Create > Scavenger Hunt Photo Series - “Hey check that out!”
If you are not leaving the region for somewhere warm, consider taking a trip downtown Kenosha, Milwaukee, Racine or Chicago.  We are fortunate to be so close to many major metropolitan areas. If your travels take you to another city please take time to explore and capture the architecture unique to that particular area.  
  1. Capture an image of the 'city sign' of your spring break destination.
  2. Capture a selfie in your shades or flips or vacation shirt.
  3. Create an on-the-spot art piece (w/ seashells, chalk, stones, etc.) and photograph it.
  4. Capture a street vendor or performer.
  5. Make a digital collage of at least 4 interesting doors or windows.
  6. Capture a silhouette image at your destination.
  7. Capture a candid shot of your friends or family showing genuine joy.
  8. Capture a signature landmark from an interesting point of view.
  9. Capture a close up of your meal at a local establishment.
  10. Capture locals doing what they do.

Publish > your photos:  

Check out> Garry Winogrand on Street Photography >

Create > Extreme Angles Album

Create > Extreme Angles Album

Goal: Make 10 images of everyday things and people from unusual vantage points.

Studio Activity:
Emphasize extreme vantage points by getting into extreme locations and positions.  Get on the ground and take a shot from a worm’s eye view.  Get up on a ladder or balcony and shoot down from a bird’s eye view.  Understand that shooting subject matter from extreme angles produces distorted forms and foreshortened perspectives.  Look at the visual examples and notice the foreshortening (a large head (because it's closer) and smaller legs diminishing away) or just the opposite when the photograph is taken below (large feet with the body diminishing away).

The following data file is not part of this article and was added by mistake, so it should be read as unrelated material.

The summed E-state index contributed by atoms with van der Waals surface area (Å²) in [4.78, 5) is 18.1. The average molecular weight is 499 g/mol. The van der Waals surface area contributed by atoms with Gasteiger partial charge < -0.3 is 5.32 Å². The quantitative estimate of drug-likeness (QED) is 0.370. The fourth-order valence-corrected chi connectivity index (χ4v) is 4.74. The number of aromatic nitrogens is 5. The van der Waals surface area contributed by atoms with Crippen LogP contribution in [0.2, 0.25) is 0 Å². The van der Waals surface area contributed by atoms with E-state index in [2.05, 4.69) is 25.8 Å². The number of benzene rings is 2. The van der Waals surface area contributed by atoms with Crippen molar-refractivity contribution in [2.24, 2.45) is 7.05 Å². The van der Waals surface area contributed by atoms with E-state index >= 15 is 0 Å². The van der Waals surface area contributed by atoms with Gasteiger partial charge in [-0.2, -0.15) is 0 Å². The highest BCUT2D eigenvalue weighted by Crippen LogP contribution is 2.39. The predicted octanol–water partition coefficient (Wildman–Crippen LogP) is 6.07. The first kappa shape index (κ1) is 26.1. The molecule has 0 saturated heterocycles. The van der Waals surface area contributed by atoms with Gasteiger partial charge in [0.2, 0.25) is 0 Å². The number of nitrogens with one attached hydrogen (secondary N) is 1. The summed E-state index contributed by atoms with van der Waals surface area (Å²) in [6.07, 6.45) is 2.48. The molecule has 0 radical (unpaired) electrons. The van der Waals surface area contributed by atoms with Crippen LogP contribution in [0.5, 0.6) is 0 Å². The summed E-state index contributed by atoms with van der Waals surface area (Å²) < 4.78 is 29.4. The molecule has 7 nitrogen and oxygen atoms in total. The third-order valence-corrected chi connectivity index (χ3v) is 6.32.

Watch > Capturing Photos from Different Perspectives > 

Trigger Mechanisms:  Point of View, Extreme, Exaggeration

Visual Examples:
Alexander Rodchenko > on Pinterest >
Google Extreme Angle Photography >
Pinterest Extreme Angle Photography > and
Westosha Art Examples >


Monday, March 14, 2016

Create > Themed Concentration Series

Create >  Themed Concentration Series

Goal:  Create a series of related works showing an investigation of a visual concern.

Studio Activity:

A concentration series is a body of related works that demonstrate sustained and thoughtful investigation of a specific visual idea.  (12 images)

Use the prompts below to write a concise description of your concentration idea.
  1. Clearly and simply state the central idea of your concentration (500 character maximum)
  2. Explain how the work in your concentration demonstrates your intent and the sustained investigation of your idea.  you may refer to specific images as examples (1350 character maximum)  

Trigger Mechanisms: Investigation, Discovery, Growth

Visual Examples:

Concentration Statement: